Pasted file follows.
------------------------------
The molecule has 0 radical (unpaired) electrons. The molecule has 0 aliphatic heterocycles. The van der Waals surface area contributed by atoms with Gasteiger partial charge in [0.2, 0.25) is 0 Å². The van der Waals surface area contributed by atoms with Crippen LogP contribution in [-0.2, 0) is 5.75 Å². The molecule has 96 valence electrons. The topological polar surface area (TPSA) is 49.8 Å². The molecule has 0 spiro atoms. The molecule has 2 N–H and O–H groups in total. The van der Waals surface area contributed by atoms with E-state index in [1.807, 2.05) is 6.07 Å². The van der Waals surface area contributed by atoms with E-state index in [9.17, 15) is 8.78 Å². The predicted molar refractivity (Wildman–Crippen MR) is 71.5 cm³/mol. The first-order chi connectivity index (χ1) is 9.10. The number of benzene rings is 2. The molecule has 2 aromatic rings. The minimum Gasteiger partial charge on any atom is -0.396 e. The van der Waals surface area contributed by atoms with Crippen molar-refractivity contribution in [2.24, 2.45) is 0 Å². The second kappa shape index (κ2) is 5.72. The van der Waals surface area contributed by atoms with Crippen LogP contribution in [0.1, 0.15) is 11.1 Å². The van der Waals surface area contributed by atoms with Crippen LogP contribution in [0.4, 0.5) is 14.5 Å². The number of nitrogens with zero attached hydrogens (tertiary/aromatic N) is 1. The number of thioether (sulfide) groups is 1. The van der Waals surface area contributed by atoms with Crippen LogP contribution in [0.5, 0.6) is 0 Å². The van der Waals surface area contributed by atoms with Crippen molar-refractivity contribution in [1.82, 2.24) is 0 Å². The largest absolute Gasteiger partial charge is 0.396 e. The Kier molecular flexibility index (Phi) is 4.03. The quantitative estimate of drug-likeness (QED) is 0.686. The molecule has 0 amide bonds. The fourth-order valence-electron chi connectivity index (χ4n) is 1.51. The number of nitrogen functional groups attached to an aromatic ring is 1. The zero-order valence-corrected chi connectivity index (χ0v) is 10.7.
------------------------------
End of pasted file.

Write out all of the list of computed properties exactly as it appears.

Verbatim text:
The molecule has 0 radical (unpaired) electrons. The molecule has 0 aliphatic heterocycles. The van der Waals surface area contributed by atoms with Gasteiger partial charge in [0.2, 0.25) is 0 Å². The van der Waals surface area contributed by atoms with Crippen LogP contribution in [-0.2, 0) is 5.75 Å². The molecule has 96 valence electrons. The topological polar surface area (TPSA) is 49.8 Å². The molecule has 0 spiro atoms. The molecule has 2 N–H and O–H groups in total. The van der Waals surface area contributed by atoms with E-state index in [1.807, 2.05) is 6.07 Å². The van der Waals surface area contributed by atoms with E-state index in [9.17, 15) is 8.78 Å². The predicted molar refractivity (Wildman–Crippen MR) is 71.5 cm³/mol. The first-order chi connectivity index (χ1) is 9.10. The number of benzene rings is 2. The molecule has 2 aromatic rings. The minimum Gasteiger partial charge on any atom is -0.396 e. The van der Waals surface area contributed by atoms with Crippen molar-refractivity contribution in [2.24, 2.45) is 0 Å². The second kappa shape index (κ2) is 5.72. The van der Waals surface area contributed by atoms with Crippen LogP contribution in [0.1, 0.15) is 11.1 Å². The van der Waals surface area contributed by atoms with Crippen LogP contribution in [0.4, 0.5) is 14.5 Å². The number of nitrogens with zero attached hydrogens (tertiary/aromatic N) is 1. The number of thioether (sulfide) groups is 1. The van der Waals surface area contributed by atoms with Crippen LogP contribution in [0.5, 0.6) is 0 Å². The van der Waals surface area contributed by atoms with Crippen molar-refractivity contribution in [1.82, 2.24) is 0 Å². The largest absolute Gasteiger partial charge is 0.396 e. The Kier molecular flexibility index (Phi) is 4.03. The quantitative estimate of drug-likeness (QED) is 0.686. The molecule has 0 amide bonds. The fourth-order valence-electron chi connectivity index (χ4n) is 1.51. The number of nitrogen functional groups attached to an aromatic ring is 1. The zero-order valence-corrected chi connectivity index (χ0v) is 10.7.